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Try Everything

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"It is an old maxim of mine that when you have excluded the impossible, whatever remains, however improbable, must be the truth."
Sherlock Holmes, The Adventure of the Beryl Coronet

Subtrope of Trial-and-Error Gameplay. The inevitable process where, lacking a guide or any hope of solution after they'd exhausted the saner, more rational responses, people will, out of frustration, resort to using every single item/trying every option with every other item/funnily shaped spot on wall/steampunk eggplant. As the reasoning goes, you've tried everything else, why not Try Everything? Has varying chances of success and limited efficiency, but sometimes it's the only option. In real life too (commonly referred to as "Brute Forcing"). Can lead to people shouting, "Guide Dang It!!", because, really, if you're just trying everything rather than reasoning through it, it's just as brainless as consulting a guide — and it takes a lot longer.

Related to Solve the Soup Cans, where it's about situations that are impossible unless this is employed. Also related to Speak Friend and Enter, where the solution is so obvious that you Try Everything before you consider it.

See also Million to One Chance. Compare Talk to Everyone and Combinatorial Explosion, where the developers have the headache of coping with lots of items and only one way to do it. Related to a Pixel Hunt, where finding that elusive clickable hotspot often devolves into just clicking everything until something happens. If the game tends to say "I Can't Use These Things Together" or "You Can't Get Ye Flask", a player who is Trying Everything will likely get very sick of hearing it.

This is an interactive version of How Do I Shot Web? May result from Enter Solution Here.

Not to be confused with the Shakira song from Zootopia, which is a song about experiencing all that life has to offer even if you fail.


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    Comic Books 
  • One issue of Justice League Adventures has The Flash attempting to disarm a bomb wired to a keypad that required a three-letter password. Being The Flash, he simply tries EVERY three-letter combination at lightning speed, starting from A-A-A, A-A-B, etc. The disarm code turns out to be O-F-F.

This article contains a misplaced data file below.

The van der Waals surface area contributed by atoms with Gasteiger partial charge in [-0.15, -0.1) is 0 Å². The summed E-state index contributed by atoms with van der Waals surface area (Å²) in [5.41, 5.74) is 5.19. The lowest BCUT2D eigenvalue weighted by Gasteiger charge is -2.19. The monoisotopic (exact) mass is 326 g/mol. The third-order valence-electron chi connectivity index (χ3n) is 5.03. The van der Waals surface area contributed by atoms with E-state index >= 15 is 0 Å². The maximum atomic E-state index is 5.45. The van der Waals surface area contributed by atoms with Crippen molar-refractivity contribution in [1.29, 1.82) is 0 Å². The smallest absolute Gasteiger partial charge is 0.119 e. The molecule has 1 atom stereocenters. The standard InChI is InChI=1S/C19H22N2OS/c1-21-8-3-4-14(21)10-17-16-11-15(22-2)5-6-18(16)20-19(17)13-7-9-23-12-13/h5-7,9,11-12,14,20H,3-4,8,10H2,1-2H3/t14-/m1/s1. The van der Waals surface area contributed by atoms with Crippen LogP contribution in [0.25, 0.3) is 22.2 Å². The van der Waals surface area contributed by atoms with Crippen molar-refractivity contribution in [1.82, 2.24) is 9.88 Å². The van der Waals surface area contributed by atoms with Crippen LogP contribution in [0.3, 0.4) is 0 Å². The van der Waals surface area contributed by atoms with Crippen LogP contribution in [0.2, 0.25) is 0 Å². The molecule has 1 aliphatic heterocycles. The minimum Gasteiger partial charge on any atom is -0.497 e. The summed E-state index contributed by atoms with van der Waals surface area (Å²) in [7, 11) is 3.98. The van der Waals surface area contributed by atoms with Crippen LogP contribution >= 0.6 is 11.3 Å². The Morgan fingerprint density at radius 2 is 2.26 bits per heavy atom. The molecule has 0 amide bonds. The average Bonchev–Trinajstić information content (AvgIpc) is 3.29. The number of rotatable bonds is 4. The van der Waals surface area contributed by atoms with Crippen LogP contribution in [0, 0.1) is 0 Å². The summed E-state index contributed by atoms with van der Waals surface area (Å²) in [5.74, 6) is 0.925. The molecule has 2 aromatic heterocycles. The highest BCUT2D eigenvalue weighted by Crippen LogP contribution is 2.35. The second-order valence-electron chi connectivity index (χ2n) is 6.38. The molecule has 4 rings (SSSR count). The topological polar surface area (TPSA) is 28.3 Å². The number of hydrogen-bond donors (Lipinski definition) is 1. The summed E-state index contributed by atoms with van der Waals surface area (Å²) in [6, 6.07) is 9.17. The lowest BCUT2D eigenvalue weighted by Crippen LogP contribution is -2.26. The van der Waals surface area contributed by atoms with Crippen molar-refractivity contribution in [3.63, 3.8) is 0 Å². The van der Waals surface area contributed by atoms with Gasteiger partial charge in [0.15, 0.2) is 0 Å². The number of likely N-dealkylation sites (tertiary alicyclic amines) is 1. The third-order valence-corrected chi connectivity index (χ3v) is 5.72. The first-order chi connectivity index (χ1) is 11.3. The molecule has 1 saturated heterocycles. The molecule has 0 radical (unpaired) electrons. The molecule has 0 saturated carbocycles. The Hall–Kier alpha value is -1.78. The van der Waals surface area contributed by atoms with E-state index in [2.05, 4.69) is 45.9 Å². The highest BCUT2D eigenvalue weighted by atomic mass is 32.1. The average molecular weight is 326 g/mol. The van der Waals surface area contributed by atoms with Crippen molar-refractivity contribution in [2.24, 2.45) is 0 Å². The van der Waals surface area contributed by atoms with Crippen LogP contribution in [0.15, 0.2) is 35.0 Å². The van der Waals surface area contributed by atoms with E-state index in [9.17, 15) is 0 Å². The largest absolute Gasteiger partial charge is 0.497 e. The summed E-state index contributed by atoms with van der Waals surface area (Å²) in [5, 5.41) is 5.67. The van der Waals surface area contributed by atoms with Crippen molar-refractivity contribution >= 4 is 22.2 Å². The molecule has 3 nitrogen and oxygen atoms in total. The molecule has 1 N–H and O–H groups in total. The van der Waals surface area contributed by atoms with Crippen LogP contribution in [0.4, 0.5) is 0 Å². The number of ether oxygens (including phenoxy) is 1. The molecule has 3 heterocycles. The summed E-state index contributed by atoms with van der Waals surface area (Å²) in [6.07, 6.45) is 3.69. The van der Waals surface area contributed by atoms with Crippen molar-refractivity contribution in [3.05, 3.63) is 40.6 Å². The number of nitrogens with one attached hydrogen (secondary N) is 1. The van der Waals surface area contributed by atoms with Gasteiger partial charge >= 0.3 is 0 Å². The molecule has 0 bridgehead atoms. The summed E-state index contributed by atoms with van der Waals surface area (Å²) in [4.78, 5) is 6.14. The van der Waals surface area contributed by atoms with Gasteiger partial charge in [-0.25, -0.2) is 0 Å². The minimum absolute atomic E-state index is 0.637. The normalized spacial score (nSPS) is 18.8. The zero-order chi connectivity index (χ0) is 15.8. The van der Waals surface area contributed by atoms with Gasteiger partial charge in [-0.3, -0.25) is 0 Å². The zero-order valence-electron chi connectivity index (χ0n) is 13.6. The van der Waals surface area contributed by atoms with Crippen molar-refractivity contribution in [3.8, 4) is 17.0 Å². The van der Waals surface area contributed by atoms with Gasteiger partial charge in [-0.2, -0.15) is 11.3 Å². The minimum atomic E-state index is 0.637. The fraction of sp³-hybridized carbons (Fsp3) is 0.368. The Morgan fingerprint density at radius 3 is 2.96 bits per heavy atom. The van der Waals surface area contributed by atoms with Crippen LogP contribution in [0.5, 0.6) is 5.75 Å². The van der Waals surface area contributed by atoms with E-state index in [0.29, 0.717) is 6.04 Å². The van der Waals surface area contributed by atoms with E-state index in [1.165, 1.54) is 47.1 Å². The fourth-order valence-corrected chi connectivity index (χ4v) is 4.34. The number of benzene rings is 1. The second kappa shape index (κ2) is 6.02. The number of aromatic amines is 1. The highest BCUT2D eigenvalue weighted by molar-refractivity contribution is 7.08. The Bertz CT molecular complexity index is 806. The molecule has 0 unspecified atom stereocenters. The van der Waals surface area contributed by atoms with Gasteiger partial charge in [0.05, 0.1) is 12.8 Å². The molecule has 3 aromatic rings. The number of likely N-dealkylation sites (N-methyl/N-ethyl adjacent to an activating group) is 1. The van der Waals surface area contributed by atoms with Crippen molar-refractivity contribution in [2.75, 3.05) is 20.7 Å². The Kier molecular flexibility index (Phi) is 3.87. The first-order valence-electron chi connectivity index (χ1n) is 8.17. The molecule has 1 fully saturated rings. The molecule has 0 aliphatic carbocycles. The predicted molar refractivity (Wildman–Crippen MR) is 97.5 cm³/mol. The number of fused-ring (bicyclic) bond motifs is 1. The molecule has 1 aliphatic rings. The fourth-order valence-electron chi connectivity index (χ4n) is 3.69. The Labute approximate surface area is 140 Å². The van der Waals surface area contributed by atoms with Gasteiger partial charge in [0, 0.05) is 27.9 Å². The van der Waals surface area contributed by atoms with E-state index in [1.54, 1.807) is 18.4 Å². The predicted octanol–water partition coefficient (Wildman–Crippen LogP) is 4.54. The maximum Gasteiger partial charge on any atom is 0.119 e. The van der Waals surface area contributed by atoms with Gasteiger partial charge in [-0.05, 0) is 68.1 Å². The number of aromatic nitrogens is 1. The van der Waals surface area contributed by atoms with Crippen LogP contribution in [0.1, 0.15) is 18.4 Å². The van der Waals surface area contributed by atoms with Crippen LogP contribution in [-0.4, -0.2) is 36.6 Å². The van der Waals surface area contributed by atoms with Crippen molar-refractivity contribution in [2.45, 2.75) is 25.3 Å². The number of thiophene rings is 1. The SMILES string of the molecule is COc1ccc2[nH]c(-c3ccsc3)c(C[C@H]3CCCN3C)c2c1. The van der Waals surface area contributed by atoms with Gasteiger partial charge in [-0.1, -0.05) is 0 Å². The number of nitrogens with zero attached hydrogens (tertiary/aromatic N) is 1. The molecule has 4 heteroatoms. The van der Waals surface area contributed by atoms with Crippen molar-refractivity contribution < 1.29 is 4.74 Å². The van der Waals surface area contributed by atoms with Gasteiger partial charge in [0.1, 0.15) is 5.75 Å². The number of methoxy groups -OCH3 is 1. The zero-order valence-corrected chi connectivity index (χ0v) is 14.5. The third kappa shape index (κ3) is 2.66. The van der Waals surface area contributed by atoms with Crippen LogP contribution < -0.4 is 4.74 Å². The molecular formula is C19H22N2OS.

Fan Works 
  • Naofumi in Ambition of the Red Princess is notable for trying to absorb every unique material he finds into his shield, including different parts of the same monster, giving him far more forms for his legendary weapon than the other three Cardinal Heroes.
  • In-universe, this is what the narrator of Pokémon Strangled Red does when Steven is first shown after Miki's death. He can't pick up or receive items, battle wild Pokémon, or get useful information from any NPC character, so he lays down on the bed... which turns out to be the way forward.

    Films — Live-Action 
  • Mr. Bean's Holiday: After Mr. Bean's antics cause a father to miss his son's train, and the next train skipped the stop his son was at, the father put the phone number of his hotel room in Cannes up to the window. Unfortunately, the last two numbers were blocked by his fingers. Mr. Bean's solution is to write down every double-digit number from 00 to 99 and call each completed phone number. Subverted, as father and son are reunited before the call is made (none were seen onscreen after 06).
  • In the climax of Star Trek (2009), as Spock is piloting the Red Matter ship towards the Nerada, the Romulan ship from the future, Nero, her captain, orders his crew to fire everything at the RM ship to keep it from impacting. Just before the missiles hit, in comes the Enterprise, piloted by Sulu and the rest of the crew. They don't have the firepower to take out the Nerada, but they can blow the hell out of the missiles and allow Spock to kamikaze the ship into the Narada. (Last minute transport, so no worries.)

  • In Harry Potter and the Goblet of Fire, Harry has to get into Dumbledore's office, but he doesn't know the password. He does know that the password is always some type of candy, so he rattles off the names of every popular brand he can think of, like "Bertie Bott's Every Flavour Beans" (then he remembers that Dumbledore doesn't like those, so that's clearly not right), "Chocolate Frog", and "Sugar Quill", before throwing up his arms in desperation and shouting, "Cockroach Cluster!". And that is the password, which causes the bemused Harry to say “Cockroach Cluster? I was only joking …”